Monday, June 17, 2019

ConocoPhillips Hebert #1 Result

ConocoPhillips (COP) released an initial potential for the Hebert #1 on Friday.  Like the McKowen #1, it begs many questions.  If these volumes are post-flowback then this is a very disappointing result.  The details will become apparent over the next 1-2 months.

Initial Potential (IP): 206 barrels of oil per day, 134 thousand cubic feet of gas per day, and 4279 barrels of water per day.

COMPLETED 5/21/19 AS A OIL WELL IN THE AUS C RA SUA RES;PM F; 206 BOPD; 134 MCFD; 3729 SITP; 1871 CP; 27/64 CK; 4279 BWPD; 650 GOR; 37 GRVTY; PERFS 14086-19320' (ST: 10)

Let's start with what we don't know:
-Frac design: proppant/water volume, stage/cluster details, and pressures
-Reservoir pressure
-Mudlog: lithology and gas
-Geosteering; wellbore path and landing zone
-Timing of the volumes that were released as the initial potential 
-Chlorides of the produced water. Is is frac or reservoir water?

There are several potential interpretations from this limited amount of data:
1) The Austin Chalk in this area might not be brittle enough so it doesn't respond well to a "high proppant" frac.  COP obtained a conventional core of the entire Austin Chalk in their 3rd well, the Erwin #1.  They have good "rock" data to make this determination.  I'm highly confident that the Erwin #1 will be landed in the best target zone.
2) Landing too high above the base of the Austin Chalk results in the frac penetrating too high into the more water-saturated reservoir section.  I didn't have a 2D seismic line through this wellbore like I did for the McKowen #1 so I can't analyze as accurately the landing zone of the horizontal wellbore.  I generated a grid on the Base of Austin Chalk ("BAC") horizon from surrounding vertical wells which allowed me to examine the landing zone location.  I estimate that the wellbore was consistently located approximately 80' above the BAC.  I would ideally seek a lower landing zone to best impact the highest TOC section.  Without having COP's geosteering data, it's hard to be confident on the landing zone interpretation (see graphic below).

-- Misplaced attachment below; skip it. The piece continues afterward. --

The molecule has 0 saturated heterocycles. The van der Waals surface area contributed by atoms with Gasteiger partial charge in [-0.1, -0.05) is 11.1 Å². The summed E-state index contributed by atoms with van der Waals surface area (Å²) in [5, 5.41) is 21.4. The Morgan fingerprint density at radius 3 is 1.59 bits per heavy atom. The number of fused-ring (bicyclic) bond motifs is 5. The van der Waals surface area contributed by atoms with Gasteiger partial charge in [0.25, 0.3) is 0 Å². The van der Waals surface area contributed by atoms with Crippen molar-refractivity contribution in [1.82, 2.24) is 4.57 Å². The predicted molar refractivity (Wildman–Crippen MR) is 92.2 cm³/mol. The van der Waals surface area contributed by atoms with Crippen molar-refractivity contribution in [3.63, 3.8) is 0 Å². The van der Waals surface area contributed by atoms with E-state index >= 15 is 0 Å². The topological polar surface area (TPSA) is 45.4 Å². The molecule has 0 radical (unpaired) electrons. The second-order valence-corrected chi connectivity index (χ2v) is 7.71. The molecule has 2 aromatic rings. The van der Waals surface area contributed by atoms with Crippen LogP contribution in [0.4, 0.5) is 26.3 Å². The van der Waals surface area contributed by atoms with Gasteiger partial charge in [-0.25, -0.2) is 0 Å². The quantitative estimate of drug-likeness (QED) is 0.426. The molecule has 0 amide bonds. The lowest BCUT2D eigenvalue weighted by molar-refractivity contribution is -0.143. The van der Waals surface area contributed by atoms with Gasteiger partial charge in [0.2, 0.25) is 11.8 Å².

3) The results that were submitted represent a time period early in the flowback period where the frac water volume is very high.  Future monthly production volumes will prove or disprove this theory.
4) The "high proppant" frac is intersecting natural fracture clusters that are connected to water-wet zones.  Both the McKowen #1 and Hebert #1 are located above deep-seated, dip-trending salt ridges that could have created abundant natural fractures (future post).
5) Austin Chalk oil in this area might be thermally immature.  COP's core data from the Erwin #1 will prove or disprove this theory.
6) Being that we're on well result #3 in the Louisiana Austin Chalk 3.0 era, much research and development lies ahead.  Continued trial and error will be required during the first fifty wells.  The "Permian mania" didn't happen after the first three horizontal Wolfcamp wells.

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